Jump to content


Photo
- - - - -

driverless cars to hit california ( sorry!)


  • Please log in to reply
454 replies to this topic

#401 Bloggsworth

Bloggsworth
  • Member

  • 7,475 posts
  • Joined: April 07

Posted 27 January 2014 - 10:02

The legal arguments will probably hinge around timing. Did the autonomous system which found itself unable to cope with the situation hand control back to the driver with sufficient time available for the driver to have any affect on the situation, and was it even possible for the driver to override the computer when the driver perceived the danger when the computer's sensors didn't? If the computer gives up only 1 second before the collision and beeps "Over to you matey!", then there is no way the driver could avoid the accident, so how could he be responsible - It will be a legal minefield. How will such cars cope with a sudden snowstorm which blinds their electronic visual cortex, when heavy rain and/or hail confuses its radar? Will the car just stop and beep "Unable to proceed" while behind it, the latest and most expensive Mercedes with a marginally better visual system carries on and...



Advertisement

#402 mariner

mariner
  • Member

  • 1,381 posts
  • Joined: January 07

Posted 27 January 2014 - 18:28

The legal arguments will probably hinge around timing. Did the autonomous system which found itself unable to cope with the situation hand control back to the driver with sufficient time available for the driver to have any affect on the situation, and was it even possible for the driver to override the computer when the driver perceived the danger when the computer's sensors didn't? If the computer gives up only 1 second before the collision and beeps "Over to you matey!", then there is no way the driver could avoid the accident, so how could he be responsible - It will be a legal minefield. How will such cars cope with a sudden snowstorm which blinds their electronic visual cortex, when heavy rain and/or hail confuses its radar? Will the car just stop and beep "Unable to proceed" while behind it, the latest and most expensive Mercedes with a marginally better visual system carries on and...

All that is true but I think it starts with a very basic question.When the "user" gets in the car and tells it where to go, is he/she  then ( in Uk legal parlance) " in charge of the vehicle"?

 

The pilot of a modern plane can basically power up the systems, plug in the ramp and destination co-ordinates and then start the engnes when cleared for push back. The plane will then pretty much fly itself but he/she  is in charge legally and operationally a soon as he/she  climbed in. On that basis the care "user" is always in charge and, therefore , should be prepared to take over manual control at any time. I agree he/she could argue it "happened too fast " in mitigation but I think the onus is on the user to prove it was too quick.If he /she was looking forward at an upcoming collision risk-  why would the law expect any lower standard of vigilence than an old fashione driver?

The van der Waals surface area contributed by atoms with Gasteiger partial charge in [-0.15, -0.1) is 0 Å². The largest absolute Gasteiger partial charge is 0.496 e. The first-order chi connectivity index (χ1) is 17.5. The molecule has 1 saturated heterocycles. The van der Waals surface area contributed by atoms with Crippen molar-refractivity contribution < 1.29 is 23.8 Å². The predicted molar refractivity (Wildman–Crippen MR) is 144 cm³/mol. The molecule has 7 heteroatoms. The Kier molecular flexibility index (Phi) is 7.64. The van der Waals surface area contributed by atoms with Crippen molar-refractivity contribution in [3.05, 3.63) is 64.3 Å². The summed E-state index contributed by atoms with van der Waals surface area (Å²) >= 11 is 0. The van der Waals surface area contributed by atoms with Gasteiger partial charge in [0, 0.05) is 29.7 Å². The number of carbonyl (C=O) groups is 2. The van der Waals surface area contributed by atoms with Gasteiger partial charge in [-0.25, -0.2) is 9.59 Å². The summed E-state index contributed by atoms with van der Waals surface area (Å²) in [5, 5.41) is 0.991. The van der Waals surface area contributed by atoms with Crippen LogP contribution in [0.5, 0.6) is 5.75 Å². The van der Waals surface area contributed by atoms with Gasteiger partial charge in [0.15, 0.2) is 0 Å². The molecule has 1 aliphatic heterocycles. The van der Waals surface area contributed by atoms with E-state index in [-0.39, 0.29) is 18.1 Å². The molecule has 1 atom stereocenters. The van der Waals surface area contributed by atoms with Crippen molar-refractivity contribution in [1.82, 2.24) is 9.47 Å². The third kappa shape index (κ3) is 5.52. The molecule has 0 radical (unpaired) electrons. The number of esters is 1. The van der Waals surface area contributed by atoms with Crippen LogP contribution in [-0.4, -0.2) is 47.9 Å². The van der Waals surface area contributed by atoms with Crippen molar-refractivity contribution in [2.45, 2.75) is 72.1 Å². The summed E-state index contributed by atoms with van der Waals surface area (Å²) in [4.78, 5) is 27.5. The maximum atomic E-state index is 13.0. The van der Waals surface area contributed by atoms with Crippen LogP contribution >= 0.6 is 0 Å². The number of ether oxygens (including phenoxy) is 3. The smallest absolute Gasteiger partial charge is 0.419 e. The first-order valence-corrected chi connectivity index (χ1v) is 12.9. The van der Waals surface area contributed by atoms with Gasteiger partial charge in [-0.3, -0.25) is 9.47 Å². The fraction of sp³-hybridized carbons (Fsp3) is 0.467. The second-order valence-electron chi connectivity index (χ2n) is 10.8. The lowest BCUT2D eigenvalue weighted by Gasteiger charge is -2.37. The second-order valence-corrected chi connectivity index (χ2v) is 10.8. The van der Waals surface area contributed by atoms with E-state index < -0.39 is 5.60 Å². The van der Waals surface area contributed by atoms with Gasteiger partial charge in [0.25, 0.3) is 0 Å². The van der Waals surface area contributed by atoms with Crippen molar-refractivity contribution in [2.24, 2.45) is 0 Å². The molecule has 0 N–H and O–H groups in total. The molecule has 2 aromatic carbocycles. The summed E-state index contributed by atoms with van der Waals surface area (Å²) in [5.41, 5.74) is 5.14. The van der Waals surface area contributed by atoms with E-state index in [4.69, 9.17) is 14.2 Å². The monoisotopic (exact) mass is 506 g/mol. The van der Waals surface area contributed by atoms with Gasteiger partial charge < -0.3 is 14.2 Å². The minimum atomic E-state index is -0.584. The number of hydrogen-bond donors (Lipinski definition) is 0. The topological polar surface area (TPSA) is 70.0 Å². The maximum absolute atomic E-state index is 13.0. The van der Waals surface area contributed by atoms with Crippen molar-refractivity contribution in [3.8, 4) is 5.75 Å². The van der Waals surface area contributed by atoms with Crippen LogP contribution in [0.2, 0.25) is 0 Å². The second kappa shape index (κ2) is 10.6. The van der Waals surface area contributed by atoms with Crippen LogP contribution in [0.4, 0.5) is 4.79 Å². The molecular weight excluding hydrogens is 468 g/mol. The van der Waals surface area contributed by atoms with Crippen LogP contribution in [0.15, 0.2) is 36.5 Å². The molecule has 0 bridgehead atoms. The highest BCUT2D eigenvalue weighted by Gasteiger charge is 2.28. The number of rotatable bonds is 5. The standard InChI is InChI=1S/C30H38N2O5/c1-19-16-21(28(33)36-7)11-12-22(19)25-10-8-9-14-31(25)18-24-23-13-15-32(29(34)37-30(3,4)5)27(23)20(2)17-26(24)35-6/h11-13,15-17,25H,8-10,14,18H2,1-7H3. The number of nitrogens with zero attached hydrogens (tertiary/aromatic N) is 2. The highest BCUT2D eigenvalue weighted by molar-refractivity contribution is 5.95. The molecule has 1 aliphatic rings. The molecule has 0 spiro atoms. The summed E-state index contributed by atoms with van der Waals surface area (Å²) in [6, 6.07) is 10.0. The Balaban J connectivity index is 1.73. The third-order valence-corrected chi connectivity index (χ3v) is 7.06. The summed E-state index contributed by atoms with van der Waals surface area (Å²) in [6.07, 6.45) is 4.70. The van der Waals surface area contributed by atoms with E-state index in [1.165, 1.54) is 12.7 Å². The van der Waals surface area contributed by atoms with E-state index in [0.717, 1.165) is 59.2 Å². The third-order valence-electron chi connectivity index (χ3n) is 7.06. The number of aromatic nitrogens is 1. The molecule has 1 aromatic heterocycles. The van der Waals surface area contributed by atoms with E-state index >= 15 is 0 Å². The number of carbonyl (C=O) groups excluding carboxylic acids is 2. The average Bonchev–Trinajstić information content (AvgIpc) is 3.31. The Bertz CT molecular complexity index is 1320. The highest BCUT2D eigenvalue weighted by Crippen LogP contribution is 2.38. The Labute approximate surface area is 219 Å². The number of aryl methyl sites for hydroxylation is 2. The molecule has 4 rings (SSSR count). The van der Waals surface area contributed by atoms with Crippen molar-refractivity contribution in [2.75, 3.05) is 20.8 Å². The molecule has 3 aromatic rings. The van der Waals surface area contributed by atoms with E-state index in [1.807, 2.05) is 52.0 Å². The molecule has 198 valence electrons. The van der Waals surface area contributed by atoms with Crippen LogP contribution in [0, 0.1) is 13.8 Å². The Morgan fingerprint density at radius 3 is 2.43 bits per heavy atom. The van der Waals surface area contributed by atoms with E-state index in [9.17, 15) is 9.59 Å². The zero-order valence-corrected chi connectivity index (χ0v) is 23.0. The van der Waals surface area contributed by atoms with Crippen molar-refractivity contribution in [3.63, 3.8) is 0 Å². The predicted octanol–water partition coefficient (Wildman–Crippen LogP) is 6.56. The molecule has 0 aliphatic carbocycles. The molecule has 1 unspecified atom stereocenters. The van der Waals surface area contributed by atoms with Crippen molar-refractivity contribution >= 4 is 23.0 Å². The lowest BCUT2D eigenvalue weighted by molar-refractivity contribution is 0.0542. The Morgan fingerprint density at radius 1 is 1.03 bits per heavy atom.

Edited by mariner, 27 January 2014 - 18:30.


#403 munks

munks
  • Member

  • 344 posts
  • Joined: January 03

Posted 27 January 2014 - 18:39

What? Signage like this on the A3 in Raynes Park?

A computer would be able to process all those signs MUCH faster than a human.



#404 Bloggsworth

Bloggsworth
  • Member

  • 7,475 posts
  • Joined: April 07

Posted 27 January 2014 - 21:12

In this one, what would it make of the 30MPH limit sign?

 

4_Sign.jpg



#405 gruntguru

gruntguru
  • Member

  • 5,361 posts
  • Joined: January 09

Posted 27 January 2014 - 22:42

Ha Ha!

I think an autonomous car would have less trouble with that mess than any human!



#406 275 GTB-4

275 GTB-4
  • Member

  • 7,001 posts
  • Joined: February 03

Posted 27 January 2014 - 22:48

A computer would be able to process all those signs MUCH faster than a human.


Sure and the computer may mis-identify some for a variety of reasons and use wrong assumptions in its decision making process, generally, humans are fairly adept at picking out individual trees in the forest rather than vice versa.



#407 gruntguru

gruntguru
  • Member

  • 5,361 posts
  • Joined: January 09

Posted 27 January 2014 - 22:52

I recently went to the UK research site where the world's first auto landing syem was developed for BEA. The standard set was one failure in 10 miliion reckoned to be ten times better than a human pilot risk level.

 

That started me thinking about this thread - not the abilty or not of systems to drive cars but the operating philosohy.

 

Auto land is RATHER critical so it is well developed.Nonetheless a plane has one big advantage over a car - it can move anywhere in 3D space if needed subject to nearby aircraft so as to retry any approach.

 

A car can't to do that - it can only move slightly left or right, accelerate or stop. So in many ways its a tougher environment.

 

More fundementally the one thing a flight crew does NOT do is let the sytems land , or even fly, the plane without monitoring. You seldom see the flight crew back in the cabin as a plane auto lands at , say, Heathrow in bad visibilty.

 

Despite landing sytems with better than one error risk in ten million the airline industry still expects the "driver" to be monitoring the system ready to intervene. That is very, very different to the sales pitch for  driverless cars. " It will drive itself safer than you can".

 

However good the systems become they will fail. Then the legal reponsibility of the " driver" wil be at issue. It would not surprise me at all if the " driver" is held to be always responsible for monitoring the car just as the pilot is during auto land etc.